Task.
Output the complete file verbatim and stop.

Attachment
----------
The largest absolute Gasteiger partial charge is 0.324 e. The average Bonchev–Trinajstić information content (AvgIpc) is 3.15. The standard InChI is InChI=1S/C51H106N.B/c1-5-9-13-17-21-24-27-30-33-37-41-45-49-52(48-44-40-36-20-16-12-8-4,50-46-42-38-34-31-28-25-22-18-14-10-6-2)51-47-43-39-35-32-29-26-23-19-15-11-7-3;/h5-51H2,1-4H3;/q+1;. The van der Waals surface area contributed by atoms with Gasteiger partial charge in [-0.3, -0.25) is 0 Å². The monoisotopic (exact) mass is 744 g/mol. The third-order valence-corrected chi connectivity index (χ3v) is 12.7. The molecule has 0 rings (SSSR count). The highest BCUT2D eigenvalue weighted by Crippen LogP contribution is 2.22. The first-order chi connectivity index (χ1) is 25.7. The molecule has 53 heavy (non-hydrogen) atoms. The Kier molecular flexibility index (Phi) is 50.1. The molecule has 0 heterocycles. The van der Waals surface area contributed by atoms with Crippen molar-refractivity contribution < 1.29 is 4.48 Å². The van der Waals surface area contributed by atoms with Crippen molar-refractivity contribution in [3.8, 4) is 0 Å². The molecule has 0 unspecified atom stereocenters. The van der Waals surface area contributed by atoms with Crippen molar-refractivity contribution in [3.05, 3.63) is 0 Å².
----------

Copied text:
The largest absolute Gasteiger partial charge is 0.324 e. The average Bonchev–Trinajstić information content (AvgIpc) is 3.15. The standard InChI is InChI=1S/C51H106N.B/c1-5-9-13-17-21-24-27-30-33-37-41-45-49-52(48-44-40-36-20-16-12-8-4,50-46-42-38-34-31-28-25-22-18-14-10-6-2)51-47-43-39-35-32-29-26-23-19-15-11-7-3;/h5-51H2,1-4H3;/q+1;. The van der Waals surface area contributed by atoms with Gasteiger partial charge in [-0.3, -0.25) is 0 Å². The monoisotopic (exact) mass is 744 g/mol. The third-order valence-corrected chi connectivity index (χ3v) is 12.7. The molecule has 0 rings (SSSR count). The highest BCUT2D eigenvalue weighted by Crippen LogP contribution is 2.22. The first-order chi connectivity index (χ1) is 25.7. The molecule has 53 heavy (non-hydrogen) atoms. The Kier molecular flexibility index (Phi) is 50.1. The molecule has 0 heterocycles. The van der Waals surface area contributed by atoms with Crippen molar-refractivity contribution < 1.29 is 4.48 Å². The van der Waals surface area contributed by atoms with Crippen molar-refractivity contribution in [3.8, 4) is 0 Å². The molecule has 0 unspecified atom stereocenters. The van der Waals surface area contributed by atoms with Crippen molar-refractivity contribution in [3.05, 3.63) is 0 Å².